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Thirty-Second Sunday in Ordinary Time – Year B
November 12, 2006

Catechist Background and Preparation
To prepare for the session, read all the readings.
1 Kings 17:10-16
Psalm 146:7, 8-9, 9-10
Hebrews 9:24-28
Mark 12:38-44 [or (short form) 12:41-44]

Spend a few minutes reflecting on what these readings mean for you today. Was there a particular reading which appealed to you? Was there a word or image that engaged you?

Read the Word in Liturgy and Catholic Doctrine sections. These give you background on what you will be doing this session. Read over the session outline and make it your own. Check to see what materials you will need for the session.

The Word in Liturgy
The miracle story in today’s first reading is part of a cycle of stories about Elijah that the deuteronomic author(s) of 1 Kings have collected to highlight the power of the Word of God through the prophets. The widow is foreigner, a detail that perhaps is meant to make the reader marvel all the more at her trust in the prophet’s word. In pairing this text with today’s gospel, the Lectionary throws into even greater relief the interior dispositions of the widow. That she is poor is unremarkable, given the common lot of widows in that patriarchal society. What does stand out is her generosity and the stark power of the prophetic word.

The condemnation of the scribes (vv. 38-40) is a familiar aspect of Mark’s gospel. Here, by pointing out the hypocrisy and greed of the scribes, the opposite qualities of the poor widow are highlighted. The story in verses 41-44 is meant to teach Jesus’ disciples important lessons they (apparently) have not yet learned. Their concern with worldly success and possessions (see Mark 10:35-45, Twenty-ninth Sunday) blinded them to the true meaning of discipleship; the action of the widow, noticed by Jesus, serves to illustrate the qualities of one who is truly “great” in the Reign of God. Her generosity is a proactive gesture, arising from who-knows-what source of gratitude. Her abandonment to God’s care is complete (“contributed all she had”); her attitude of quiet humility, exemplary. The affirmation of Jesus that the size of one’s donation does not matter is not condemnatory of the rich who give generously. Rather, it serves to underscore that generosity is quite relative, and what matters is the spirit with which we make our gift.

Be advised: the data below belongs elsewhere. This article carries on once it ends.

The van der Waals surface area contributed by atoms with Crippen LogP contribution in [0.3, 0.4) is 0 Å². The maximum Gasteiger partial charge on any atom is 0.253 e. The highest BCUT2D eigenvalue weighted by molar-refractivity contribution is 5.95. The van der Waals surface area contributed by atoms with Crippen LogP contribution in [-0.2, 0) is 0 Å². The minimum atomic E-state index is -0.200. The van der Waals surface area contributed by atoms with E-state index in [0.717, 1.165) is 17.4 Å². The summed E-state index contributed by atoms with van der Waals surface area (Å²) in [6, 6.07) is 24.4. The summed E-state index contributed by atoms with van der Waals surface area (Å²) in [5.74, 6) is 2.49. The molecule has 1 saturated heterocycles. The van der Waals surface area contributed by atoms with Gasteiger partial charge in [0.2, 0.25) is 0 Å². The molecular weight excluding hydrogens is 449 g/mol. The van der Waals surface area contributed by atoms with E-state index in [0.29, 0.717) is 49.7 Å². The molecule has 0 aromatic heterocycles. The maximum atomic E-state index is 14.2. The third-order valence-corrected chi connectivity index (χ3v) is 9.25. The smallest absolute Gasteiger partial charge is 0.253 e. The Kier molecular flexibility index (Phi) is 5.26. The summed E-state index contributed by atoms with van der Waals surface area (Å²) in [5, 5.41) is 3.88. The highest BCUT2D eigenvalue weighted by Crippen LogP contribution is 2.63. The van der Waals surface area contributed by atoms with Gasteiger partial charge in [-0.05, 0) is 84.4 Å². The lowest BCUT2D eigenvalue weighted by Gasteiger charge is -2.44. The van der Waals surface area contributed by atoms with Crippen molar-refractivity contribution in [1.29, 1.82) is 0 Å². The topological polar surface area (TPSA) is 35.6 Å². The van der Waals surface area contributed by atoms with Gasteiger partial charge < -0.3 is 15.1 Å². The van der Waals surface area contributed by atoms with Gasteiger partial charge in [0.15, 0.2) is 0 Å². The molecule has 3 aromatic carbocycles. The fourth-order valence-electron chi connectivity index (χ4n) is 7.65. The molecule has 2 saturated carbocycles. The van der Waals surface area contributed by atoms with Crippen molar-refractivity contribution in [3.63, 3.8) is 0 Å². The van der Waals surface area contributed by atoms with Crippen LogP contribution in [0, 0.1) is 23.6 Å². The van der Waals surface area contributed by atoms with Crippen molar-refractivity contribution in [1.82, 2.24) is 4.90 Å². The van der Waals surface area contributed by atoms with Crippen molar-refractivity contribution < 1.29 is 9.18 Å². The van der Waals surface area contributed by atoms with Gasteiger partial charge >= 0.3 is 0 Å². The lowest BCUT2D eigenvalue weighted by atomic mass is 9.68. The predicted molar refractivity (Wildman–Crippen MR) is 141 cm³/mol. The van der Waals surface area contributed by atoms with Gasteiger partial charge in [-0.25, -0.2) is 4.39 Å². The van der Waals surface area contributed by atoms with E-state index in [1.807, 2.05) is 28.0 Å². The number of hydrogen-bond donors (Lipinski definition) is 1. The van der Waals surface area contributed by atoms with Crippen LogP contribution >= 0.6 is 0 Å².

Catholic Doctrine
Stewardship

Christian stewardship originates in our response to the call of Jesus Christ, our willingness to follow as his disciples. Stewardship is intimately linked to discipleship. The image of the steward, taken from the parables of Jesus, derives from the culture of those times, when an oikonomos (Greek for “steward” or “household manager”) was given responsibility for caring for the goods and property of an owner, who was frequently an absentee landlord. The steward was expected to manage all the household affairs so that those resources yielded as much as possible. The gospel image of the steward proclaims the clear message that a wise use of God’s gifts leads to blessings and rewards, and an unwise use results in judgment and condemnation.

This biblical understanding, therefore, sets the tone for our Catholic understanding of what it means to be a disciple of Jesus who exercises good stewardship of the resources God has given. We have each been given a unique collection of gifts from above, and it is our duty and our joy to employ those gifts in a wise and loving manner to build up the kingdom of God, the whole household entrusted to us. Why do we act in this manner, giving of our own personal resources? Ultimately, the reward of the good steward will be experienced in the world beyond this one. Nevertheless, we believe our reward also begins here and now, for the gospel also teaches us that when we give, we receive. In other words, those who live as good Christian stewards find the proper meaning and orientation to their lives, their actions, and their decisions of how to apportion the resources given to them by God.

 


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